demanded by Pelayo from the spouses in
exchange for the services he performed but
they refused and made the assertion that they
should not be the ones to pay but instead it
should be their daughter-in-laws husband.
Thus he filed a case praying for a judgment in
his favor against defendants for the sum of
P500.00 + costs along with other relief that
may be deemed proper.
CFI: Defendants absolved due to lack of
sufficient evidence to establish right of action.
Issue: Whether or not the spouses are to be
held liable for the payment of the medical bill
of their daughter-in-law?
RULING: No. Obligations arising from law are
not presumed. Those expressly determined in
the code or in special laws, etc., are the only
demandable ones. Obligations arising from
contracts have legal force between the
contracting parties and must be fulfilled in
accordance with their stipulations. (Arts. 1090
and 1091.) The rendering of medical
assistance in case of illness is among the
mutual obligations to which spouses are
bound by way of mutual support. (Arts.
142 & 143, CC) The party bound to give
support should therefore be liable for all the
expenses including the fees of the physician.
Thus, it is the husbands obligation to pay
Pelayo and not the defendants. The husband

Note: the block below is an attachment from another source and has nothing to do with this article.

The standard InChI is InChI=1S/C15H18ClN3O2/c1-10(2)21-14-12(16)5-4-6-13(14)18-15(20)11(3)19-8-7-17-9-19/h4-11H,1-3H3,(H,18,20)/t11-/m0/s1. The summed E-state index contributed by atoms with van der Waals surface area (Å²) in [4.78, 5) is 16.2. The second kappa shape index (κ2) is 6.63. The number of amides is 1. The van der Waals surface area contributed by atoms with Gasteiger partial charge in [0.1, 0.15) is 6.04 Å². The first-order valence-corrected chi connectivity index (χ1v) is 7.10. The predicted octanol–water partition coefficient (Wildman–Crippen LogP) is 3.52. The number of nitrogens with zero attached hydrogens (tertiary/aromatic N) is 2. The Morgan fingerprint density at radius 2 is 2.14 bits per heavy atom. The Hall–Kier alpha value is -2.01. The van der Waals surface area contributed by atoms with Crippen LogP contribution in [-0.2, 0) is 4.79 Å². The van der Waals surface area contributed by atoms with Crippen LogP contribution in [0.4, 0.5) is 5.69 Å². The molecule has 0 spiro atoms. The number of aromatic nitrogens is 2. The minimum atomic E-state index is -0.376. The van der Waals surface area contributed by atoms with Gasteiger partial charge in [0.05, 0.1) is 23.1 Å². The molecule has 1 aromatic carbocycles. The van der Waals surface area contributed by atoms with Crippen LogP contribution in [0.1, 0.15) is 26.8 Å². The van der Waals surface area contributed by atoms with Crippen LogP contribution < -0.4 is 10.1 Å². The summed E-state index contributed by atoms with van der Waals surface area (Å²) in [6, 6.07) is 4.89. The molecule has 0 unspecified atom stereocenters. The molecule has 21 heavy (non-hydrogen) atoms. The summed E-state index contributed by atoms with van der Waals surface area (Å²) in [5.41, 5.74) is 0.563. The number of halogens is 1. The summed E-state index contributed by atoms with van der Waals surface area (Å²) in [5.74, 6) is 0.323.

would still be liable even if his parents were
the one who called & requested for Pelayos

assistance. The defendants are not under any


obligation to pay the fees claimed (An
obligation according to CC Art. 1089 is created
by law, contracts, quasi-contracts, & by illicit
acts & omissions or by those in which any kind
of fault/negligence occurs.).
--------------------------------------------------------------------------------------------------------------------------------------Case 23
DIANA VS. BATANGAS TRANSPORTATION,
CO.
FACTS:
On June 21, 1945, Truck No. 14 belonging to
the defendant Batangas Transportation, Co.
driven by Vivencio Bristol ran into a ditch at
Bay, Laguna resulting in the death of Florenio
Diana and other passengers. Plaintiffs were
the heirs of Diana. Bristol was charged and
convicted of multiple homicide through
reckless imprudence where he was ordered to
indemnify the heirs of the deceased in the
amount of Php 2,000. When the decision
became final, a writ of execution was issued in
order that the indemnity may be , but the